The consequences

“Widespread implicit guarantees and interest ceilings were major distortions in China’s financial system, contributing to a misallocation of resources.”

“Deposit interest ceilings are a form of financial repression, or a tax on household savings. This distortion is aggravated by the limited choice of alternative saving instruments: with the capital account remaining closed, households can put their savings in only a handful of assets, such as property, stock market, gold, and more recently “wealth management products”. These asset classes are not only inherently more risky, but their limited size creates a fertile ground for bubbles. For the lack of better alternatives, bank deposits have continued to increase with the rise in savings, despite negative or low real yields.”

“Moreover, the deposit interest rate ceilings provide little incentive for banks to become more efficient. Indeed, even after the liberalization of bank lending rates, there is no clear evidence that the banking system as a whole has become more competitive.”

“Implicit guarantees distort lending decision. With the guarantees, there is incentive for creditors to lend more (and more cheaply) to those perceived to be guaranteed, regardless of the viability or profitability of the project. Indeed, there is evidence that SOEs have enjoyed better access to finance than their private counterpart.”

“The distortions…have costs, which become heavier over time. Abundant and cheap credit has increasingly flown to finance low-return activities, with true risks mispriced given the strength of implicit guarantees. The economy has got locked in an equilibrium that is fundamentally unsustainable: slowing credit growth would sharply reduce activity and profits in several sectors of the economy, putting in question their debt-servicing capacity. A continued credit expansion prevents this from happening by supporting demand and covering losses. The adjustment can be delayed as long as losses can be covered by still high national savings, but ultimately this and other buffers will be exhausted as growth slows further due to an increasingly inefficient allocation of capital.”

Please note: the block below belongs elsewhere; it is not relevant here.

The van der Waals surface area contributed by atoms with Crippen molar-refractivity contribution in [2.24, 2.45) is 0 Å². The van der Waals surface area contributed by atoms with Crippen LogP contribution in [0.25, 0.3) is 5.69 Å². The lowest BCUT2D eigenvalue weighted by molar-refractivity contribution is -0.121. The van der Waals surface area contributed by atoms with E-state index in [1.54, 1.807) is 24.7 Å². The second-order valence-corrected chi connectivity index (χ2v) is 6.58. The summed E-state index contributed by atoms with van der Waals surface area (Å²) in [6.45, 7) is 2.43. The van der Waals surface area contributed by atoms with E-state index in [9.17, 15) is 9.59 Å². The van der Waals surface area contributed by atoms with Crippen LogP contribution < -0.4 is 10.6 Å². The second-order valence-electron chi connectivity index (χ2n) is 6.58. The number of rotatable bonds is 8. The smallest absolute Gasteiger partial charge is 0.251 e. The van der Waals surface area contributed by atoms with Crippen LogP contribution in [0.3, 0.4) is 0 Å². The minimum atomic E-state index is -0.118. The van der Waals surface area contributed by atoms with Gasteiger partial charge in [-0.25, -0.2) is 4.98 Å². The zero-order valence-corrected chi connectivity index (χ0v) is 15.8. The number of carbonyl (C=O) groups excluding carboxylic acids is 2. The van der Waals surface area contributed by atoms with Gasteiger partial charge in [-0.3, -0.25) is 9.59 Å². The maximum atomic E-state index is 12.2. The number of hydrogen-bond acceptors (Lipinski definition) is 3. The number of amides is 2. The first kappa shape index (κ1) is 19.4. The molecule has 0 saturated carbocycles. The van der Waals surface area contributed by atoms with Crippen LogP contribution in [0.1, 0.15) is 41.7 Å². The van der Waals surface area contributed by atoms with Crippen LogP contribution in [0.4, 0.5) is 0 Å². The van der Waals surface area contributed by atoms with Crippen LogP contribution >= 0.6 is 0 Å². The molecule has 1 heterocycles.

The difficulties with reform

“This paper attempts to address [the reform problem]…by calibrating a standard heterogeneous agent model. The model is then used to simulate the effects of lifting the deposit rate ceilings and removing implicit guarantees.”

Removing the deposit interest rate ceilings alone would not result in a more efficient allocation of credit…The removal of the ceiling will trigger stronger competition across banks to get more deposits, lifting the deposit interest rate. Furthermore, this increase in the return on savings will increase the stock of deposits in the banking system…Banks will have to compete in order to attract more borrowers, thereby reducing the lending interest rate….It would…increase capital intensity in the economy, and therefore boost output. However, with implicit guarantees still in place, both less efficient state-owned enterprises and more efficient private enterprises would expand given the additional capital.”

“Without implicit guarantees, deposit rate is pushed downward and private enterprises experience a significant fall in their lending rate. With less capital available, capital intensity decreases. Gains from removing implicit guarantees are based on efficiency increase… It happens through the reduction of the role of less efficient state-owned enterprises in the economy.”